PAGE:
A passenger was dragged out of his seat and bloodied for refusing to give up a airline seat he paid for on Sunday.
After overbooking a flight from Chicago to Louisville, United asked several passengers who had already boarded to leave to make room for four United employees. One man refused to leave, claiming he was a doctor. United called airport officials, who forcibly removed him from the plane.
Video taken by a flight passenger showed the man screaming and being dragged from the plane.
“Just kill me, just kill me,” the bloodied man said in a video posted on Twitter. “I have to go home.”
Police released a statement about the incident, according to Time, that said, “Aviation Officers arrived on the scene attempted to carry the individual off of the flight when he fell. … His head subsequently struck an armrest causing injuries to his face. The man was taken to Lutheran General with non-life threatening injuries.”
According to NBC, United CEO Oscar Munoz wrote a letter to employees on Monday evening, claiming that employees "followed established procedures" when the passenger was removed.
In the email, he called the passenger "disruptive and belligerent." Munoz stated that United could learn lessons from the incident, but said: "I emphatically stand behind all of you."
He also wrote in the email, according to Reuters, “We sought volunteers and then followed our involuntary denial of boarding process (including offering up to $1,000 in compensation). … When we approached one of these passengers to explain apologetically that he was being denied boarding, he raised his voice and refused to comply with crew member instructions."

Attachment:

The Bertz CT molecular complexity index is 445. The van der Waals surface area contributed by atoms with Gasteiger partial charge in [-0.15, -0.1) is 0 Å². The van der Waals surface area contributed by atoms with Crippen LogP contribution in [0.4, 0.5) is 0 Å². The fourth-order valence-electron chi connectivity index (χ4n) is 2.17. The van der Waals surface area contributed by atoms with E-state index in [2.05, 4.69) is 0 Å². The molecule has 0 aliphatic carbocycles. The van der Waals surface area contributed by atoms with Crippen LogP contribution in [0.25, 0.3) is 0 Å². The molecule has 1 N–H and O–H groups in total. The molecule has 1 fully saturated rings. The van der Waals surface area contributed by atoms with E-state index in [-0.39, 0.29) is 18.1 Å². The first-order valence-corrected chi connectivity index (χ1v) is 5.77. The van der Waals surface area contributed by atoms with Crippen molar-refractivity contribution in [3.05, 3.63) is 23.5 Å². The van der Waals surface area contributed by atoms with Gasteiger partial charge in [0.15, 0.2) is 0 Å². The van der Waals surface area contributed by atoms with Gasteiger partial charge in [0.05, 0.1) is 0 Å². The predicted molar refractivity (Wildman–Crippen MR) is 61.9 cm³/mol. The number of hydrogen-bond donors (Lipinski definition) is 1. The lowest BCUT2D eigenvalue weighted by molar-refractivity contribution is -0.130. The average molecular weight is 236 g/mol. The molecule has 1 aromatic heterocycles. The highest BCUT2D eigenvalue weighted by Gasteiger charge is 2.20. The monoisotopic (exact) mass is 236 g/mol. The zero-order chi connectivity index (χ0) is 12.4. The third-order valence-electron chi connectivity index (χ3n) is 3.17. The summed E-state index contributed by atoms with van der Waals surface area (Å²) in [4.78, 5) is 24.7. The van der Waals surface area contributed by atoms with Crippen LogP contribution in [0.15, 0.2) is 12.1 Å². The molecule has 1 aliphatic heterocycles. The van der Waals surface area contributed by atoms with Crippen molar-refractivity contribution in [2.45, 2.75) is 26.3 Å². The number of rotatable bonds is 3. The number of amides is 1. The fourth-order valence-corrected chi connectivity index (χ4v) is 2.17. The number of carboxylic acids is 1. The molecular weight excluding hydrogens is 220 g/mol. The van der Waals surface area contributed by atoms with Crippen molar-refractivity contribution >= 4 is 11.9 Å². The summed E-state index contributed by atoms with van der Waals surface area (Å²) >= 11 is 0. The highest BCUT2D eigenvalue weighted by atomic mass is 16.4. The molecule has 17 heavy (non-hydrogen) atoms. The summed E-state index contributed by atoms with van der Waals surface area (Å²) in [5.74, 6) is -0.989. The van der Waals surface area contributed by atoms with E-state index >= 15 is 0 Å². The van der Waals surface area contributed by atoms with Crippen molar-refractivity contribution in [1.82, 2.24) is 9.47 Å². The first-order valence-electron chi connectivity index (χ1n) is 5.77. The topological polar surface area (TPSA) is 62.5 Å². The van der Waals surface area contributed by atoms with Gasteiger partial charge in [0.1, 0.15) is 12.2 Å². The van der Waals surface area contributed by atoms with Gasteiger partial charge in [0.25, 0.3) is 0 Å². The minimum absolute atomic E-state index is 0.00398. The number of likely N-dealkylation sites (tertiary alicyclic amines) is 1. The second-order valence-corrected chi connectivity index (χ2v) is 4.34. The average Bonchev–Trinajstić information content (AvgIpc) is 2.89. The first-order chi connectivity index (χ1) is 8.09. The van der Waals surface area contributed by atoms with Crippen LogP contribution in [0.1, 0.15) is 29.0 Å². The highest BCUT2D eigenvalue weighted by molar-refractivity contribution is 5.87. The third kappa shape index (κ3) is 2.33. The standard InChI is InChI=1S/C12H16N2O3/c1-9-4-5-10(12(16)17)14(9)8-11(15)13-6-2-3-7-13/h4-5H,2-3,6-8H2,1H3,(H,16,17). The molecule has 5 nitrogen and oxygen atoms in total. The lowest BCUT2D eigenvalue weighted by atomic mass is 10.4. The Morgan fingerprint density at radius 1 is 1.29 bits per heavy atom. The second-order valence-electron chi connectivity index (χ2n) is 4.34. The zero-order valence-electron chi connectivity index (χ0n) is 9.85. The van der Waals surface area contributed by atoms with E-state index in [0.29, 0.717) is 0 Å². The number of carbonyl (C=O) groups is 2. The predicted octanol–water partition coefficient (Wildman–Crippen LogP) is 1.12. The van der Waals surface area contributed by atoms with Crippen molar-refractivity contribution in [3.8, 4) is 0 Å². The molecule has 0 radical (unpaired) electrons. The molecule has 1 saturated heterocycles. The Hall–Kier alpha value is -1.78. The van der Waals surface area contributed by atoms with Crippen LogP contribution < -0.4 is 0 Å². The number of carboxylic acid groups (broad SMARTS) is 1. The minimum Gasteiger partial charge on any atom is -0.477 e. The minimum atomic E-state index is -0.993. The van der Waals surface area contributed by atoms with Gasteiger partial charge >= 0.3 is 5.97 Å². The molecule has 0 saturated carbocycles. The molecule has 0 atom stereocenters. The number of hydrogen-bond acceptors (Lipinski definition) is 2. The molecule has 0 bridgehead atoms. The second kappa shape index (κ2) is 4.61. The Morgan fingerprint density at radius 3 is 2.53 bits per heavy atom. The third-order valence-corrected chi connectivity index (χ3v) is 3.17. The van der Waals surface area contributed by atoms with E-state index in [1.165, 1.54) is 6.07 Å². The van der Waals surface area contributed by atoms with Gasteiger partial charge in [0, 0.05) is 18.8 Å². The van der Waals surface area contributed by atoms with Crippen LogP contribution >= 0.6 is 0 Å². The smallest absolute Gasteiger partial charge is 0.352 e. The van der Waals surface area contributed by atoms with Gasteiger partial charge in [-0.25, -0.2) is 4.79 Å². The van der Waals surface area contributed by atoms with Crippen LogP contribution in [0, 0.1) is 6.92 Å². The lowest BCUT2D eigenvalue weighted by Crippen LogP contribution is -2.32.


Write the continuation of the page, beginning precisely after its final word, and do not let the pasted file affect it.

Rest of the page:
In a public statement earlier in the day, Munoz used the phrase "re-accomodate" to describe the customers booted from the flight. That statement, along with the videos, sparked outrage that spread like wildfire across the internet on Monday.
The airline company had offered vouchers and hotel stays for customers who volunteered to give up a seat, but no one opted to. According to Time, the man in the videos said he was a doctor who had to return to his patients Monday morning.
The Chicago Department of Aviation said in a statement that one of the officers did not follow protocol. That officer has been placed on leave.
The U.S. Department of Transportation said it was reviewing whether United complied with overbook rules, according to Reuters, that require airlines to set guidelines on how to handle passengers if they do not volunteer to give up their seats.
"While it is legal for airlines to involuntarily bump passengers from an oversold flight when there are not enough volunteers, it is the airline's responsibility to determine its own fair boarding priorities," a Department of Transportation spokesperson said in a statement.